A familiar animated father figure known to television watchers is somewhat famous for his advice to his son who has failed at a particular task. It runs, “Don’t worry boy, it it’s hard, it can’t be worth doing.” I fear that during my lifetime this has been the credo for many within our culture.
During my formal educational years, it was well known at the time, that my generation of students tended to avoid anything that was deemed hard. Science, math, and languages all lost popularity. Do you recall the alarmed reports from various authorities that pointed out that as Americans, we were slipping behind other parts of the world in technical subjects, as students opted for less rigorous coursework? During my baccalaureate years, it was possible to obtain a degree without any college math at all. I also remember postings from the Foreign Service that announced the increasing difficulty recruiting competent linguists for duty stations. “If it’s hard, it can’t be worth doing.”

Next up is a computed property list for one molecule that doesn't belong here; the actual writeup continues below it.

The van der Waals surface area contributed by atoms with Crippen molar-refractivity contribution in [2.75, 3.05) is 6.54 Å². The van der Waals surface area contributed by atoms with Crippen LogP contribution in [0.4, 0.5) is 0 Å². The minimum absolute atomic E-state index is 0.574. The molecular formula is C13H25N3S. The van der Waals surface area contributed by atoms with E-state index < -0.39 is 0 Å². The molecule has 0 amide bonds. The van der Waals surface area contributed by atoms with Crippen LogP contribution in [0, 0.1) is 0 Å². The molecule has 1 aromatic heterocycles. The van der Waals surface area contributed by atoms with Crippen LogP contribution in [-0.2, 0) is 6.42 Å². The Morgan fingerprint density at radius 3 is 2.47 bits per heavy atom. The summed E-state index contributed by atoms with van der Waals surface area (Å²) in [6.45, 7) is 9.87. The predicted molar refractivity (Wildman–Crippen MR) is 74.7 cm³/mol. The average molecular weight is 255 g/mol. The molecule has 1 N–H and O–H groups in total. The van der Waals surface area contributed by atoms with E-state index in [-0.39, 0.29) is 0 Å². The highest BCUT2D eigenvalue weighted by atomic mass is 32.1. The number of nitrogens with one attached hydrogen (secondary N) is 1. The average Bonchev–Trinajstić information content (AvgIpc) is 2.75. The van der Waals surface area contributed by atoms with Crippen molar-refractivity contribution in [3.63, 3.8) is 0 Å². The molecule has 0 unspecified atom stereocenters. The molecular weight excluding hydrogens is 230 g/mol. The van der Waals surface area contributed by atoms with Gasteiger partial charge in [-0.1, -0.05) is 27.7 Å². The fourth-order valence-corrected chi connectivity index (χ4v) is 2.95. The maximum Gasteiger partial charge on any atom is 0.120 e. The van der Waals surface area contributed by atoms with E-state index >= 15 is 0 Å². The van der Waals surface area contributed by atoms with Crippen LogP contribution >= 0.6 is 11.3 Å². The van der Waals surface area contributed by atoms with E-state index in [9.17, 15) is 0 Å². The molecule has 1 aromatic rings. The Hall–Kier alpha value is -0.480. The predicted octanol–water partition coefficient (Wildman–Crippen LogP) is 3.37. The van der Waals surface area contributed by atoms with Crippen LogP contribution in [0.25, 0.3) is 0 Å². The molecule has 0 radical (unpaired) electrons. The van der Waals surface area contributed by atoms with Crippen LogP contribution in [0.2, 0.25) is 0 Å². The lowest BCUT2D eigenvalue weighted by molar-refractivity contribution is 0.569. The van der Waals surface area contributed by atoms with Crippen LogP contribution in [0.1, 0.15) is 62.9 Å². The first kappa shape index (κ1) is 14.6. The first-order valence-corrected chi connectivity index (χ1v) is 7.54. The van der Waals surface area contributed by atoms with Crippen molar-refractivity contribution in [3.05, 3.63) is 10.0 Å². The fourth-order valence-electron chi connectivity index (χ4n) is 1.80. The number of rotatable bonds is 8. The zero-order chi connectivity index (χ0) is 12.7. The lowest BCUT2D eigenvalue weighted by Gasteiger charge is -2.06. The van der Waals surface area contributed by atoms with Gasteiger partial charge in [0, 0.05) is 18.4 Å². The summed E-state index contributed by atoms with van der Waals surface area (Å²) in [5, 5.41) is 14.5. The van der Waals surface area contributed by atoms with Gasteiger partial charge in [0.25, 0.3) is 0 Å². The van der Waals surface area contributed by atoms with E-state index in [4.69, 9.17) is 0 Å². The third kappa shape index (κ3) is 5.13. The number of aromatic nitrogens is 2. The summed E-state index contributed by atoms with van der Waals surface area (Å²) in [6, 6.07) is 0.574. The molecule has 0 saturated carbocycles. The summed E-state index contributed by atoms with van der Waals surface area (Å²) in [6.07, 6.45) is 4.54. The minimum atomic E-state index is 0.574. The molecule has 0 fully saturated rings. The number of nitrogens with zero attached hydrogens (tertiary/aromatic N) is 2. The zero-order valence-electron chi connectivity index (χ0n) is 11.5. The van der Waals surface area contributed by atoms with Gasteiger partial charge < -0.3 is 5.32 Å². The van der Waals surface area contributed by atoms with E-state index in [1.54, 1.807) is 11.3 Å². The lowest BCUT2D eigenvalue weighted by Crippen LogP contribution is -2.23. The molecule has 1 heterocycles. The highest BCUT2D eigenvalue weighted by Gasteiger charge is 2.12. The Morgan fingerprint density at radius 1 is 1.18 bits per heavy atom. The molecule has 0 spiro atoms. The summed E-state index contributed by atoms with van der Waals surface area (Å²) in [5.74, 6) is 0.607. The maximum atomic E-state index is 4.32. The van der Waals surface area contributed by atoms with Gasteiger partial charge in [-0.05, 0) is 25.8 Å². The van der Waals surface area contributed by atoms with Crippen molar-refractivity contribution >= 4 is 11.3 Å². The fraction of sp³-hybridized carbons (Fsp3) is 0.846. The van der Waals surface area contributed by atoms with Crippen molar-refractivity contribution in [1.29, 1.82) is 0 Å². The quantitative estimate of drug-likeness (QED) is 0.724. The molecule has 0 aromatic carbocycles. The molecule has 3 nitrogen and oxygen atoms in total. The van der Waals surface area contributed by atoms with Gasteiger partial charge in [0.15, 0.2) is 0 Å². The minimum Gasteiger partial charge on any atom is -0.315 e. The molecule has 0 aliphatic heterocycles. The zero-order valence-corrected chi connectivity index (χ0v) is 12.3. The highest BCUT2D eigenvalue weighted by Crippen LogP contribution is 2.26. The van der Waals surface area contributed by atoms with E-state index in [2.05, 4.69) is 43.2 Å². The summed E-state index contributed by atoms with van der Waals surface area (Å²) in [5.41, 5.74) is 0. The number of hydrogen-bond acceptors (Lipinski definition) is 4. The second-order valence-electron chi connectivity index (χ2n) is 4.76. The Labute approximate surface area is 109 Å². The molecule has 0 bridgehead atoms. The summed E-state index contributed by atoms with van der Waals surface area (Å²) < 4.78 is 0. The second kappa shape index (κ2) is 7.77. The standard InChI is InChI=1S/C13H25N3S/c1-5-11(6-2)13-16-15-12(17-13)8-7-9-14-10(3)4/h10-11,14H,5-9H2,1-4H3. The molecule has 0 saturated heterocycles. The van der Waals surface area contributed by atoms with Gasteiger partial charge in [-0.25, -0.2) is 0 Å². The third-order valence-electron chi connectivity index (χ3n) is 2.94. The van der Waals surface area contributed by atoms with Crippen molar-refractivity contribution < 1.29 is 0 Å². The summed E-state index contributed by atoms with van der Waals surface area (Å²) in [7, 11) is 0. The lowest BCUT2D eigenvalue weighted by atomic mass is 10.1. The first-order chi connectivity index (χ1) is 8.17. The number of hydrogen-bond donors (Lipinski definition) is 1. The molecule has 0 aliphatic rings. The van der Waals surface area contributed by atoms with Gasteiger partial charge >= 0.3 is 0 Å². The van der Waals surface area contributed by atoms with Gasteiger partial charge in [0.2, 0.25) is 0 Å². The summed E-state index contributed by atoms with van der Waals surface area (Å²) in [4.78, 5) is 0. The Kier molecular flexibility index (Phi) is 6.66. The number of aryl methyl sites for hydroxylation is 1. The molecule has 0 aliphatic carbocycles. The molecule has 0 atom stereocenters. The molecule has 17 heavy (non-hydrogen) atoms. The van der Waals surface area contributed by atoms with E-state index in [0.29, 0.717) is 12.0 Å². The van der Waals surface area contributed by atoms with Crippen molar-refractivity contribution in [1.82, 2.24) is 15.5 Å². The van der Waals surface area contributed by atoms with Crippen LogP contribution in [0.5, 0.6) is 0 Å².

Encouragingly, I believe this trend is reversing to a degree. (No pun intended) However, there is still a basic human lazy gene to defeat. Over the past few months, I have been introduced to a series of excellent historical novels that have stretched my mind and more than once prompted me to stretch my arm for the dictionary. Repeatedly, period accurate terms cause me to say, “What in the world?” The link here is that when I read the consumer reviews of the series, I was struck by the number of persons who did not like the books because the words were too technical (hard) or archaic. “If it’s hard, it can’t be worth doing.”
I wonder how much in life we miss because this mantra sells us short. It is harder to make homemade biscuits and gravy than to go to a fast food place and have theirs. Nevertheless, do we not all note the tremendous difference?
Further, what are the achievements within your life of which you are proudest? I hazard the guess that they are the ones you reached for with the most diligent effort. Contemporary fitness buffs are familiar with the phrase “No pain, no gain.” Are you making some gains in your life today? “If it’s hard, it may be well worth doing.”